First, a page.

Joaquín Sorolla y Bastida, Children at the beach, Valencia, 1916, oil on canvas, 70 x 100 cm, private collection. © Photo Gonzalo de la Serna Arenillas/Charlie Peel, Archives BPS, Madrid

27 January to 29 May, 2011 – Foundation de L’Hermitage

In 1898, a storm breaks out in Spain, as the Philippines and Cuba secede and the country loses its Empire. A generation of artists and writers, baptized the «generation of 98», turned these events into the feeding ground for modernity that paved the road to the following generation, the one of 1929, with Dalí and García Lorca among others. Picasso’s genius is already brewing but the great artist of the moment is Sorolla, who reigned from his majestic home-workshop in Madrid (transformed into a charming museum), where he produced paintings that evoke the sea side in a luminous Impressionism. There was also a strong battalion of caustic Catalans, among them Mir, Rusiñol and Casas, who would be the pillars of the famous Els Quatre Gats cabaret in Barcelona. Angla da, Regollos and Zuloaga complete a group that is hardly known out of the peninsula. The Hermitage foundation studies the artistic panorama in Madrid and the provinces around this decisive moment that closed the XIXth century. Focusing on painters of “The Generation of 1898” who emerged from the severe upheavals endured by Spain throughout the 19th century, the exhibition highlights how these artists evolved. Oscillating between respect for Hispanic traditions and modernity, their works were part of the contemporary surge to broaden horizons that arose among the Spanish avant-garde. Although it is extraordinarily rich and varied, Spanish art at the dawning of the 20th century is still relatively little known outside Spain. And yet the years between Goya’s death and Picasso’s Cubist period span several fascinating decades which bore the first fruits of Spanish modern art.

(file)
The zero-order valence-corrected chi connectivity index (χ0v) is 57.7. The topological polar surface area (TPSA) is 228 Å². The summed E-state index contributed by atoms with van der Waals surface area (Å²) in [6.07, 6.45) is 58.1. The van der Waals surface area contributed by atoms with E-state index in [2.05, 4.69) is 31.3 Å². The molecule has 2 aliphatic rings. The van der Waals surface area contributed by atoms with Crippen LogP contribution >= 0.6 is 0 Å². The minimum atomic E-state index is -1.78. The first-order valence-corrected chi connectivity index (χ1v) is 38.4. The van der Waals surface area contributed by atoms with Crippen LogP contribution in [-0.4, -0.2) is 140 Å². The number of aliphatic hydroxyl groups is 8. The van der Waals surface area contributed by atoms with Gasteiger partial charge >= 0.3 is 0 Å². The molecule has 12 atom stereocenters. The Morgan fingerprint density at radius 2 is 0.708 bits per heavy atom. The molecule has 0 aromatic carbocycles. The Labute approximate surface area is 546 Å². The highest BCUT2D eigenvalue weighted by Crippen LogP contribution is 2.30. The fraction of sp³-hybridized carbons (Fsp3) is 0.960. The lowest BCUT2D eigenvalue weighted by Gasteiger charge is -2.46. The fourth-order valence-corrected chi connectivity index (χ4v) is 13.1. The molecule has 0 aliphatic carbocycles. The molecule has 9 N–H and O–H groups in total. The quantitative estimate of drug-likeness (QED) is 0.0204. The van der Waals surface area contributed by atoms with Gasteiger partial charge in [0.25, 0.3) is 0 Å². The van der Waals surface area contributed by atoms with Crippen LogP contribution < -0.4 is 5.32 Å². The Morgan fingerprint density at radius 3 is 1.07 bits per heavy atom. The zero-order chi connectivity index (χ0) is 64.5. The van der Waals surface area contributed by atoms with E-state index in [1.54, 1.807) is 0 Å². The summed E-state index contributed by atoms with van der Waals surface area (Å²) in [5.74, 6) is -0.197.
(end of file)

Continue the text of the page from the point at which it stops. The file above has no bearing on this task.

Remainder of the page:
With this exhibition, the Fondation de l’Hermitage is offering its visitors the opportunity of discovering some of Spain’s hidden treasures, many of which will be seen in Switzerland for the first time.
With some one hundred paintings, the event will be bringing together the most significant artists of the time (Anglada, Beruete, Casas, Mir, Picasso, Pinazo, Regoyos, Rusiñol, Sorolla, Zuloaga).
The vast majority of works are from public Spanish museums (the Prado, the Sorolla Museum, the Thyssen-Bornemisza Museum, the Valencia Fine Arts Museum), as well as from private Spanish collections. Some major paintings from the Musée d’Orsay and the Musée Rodin will complete this rigorous selection of exceptional works.

Foundation Hours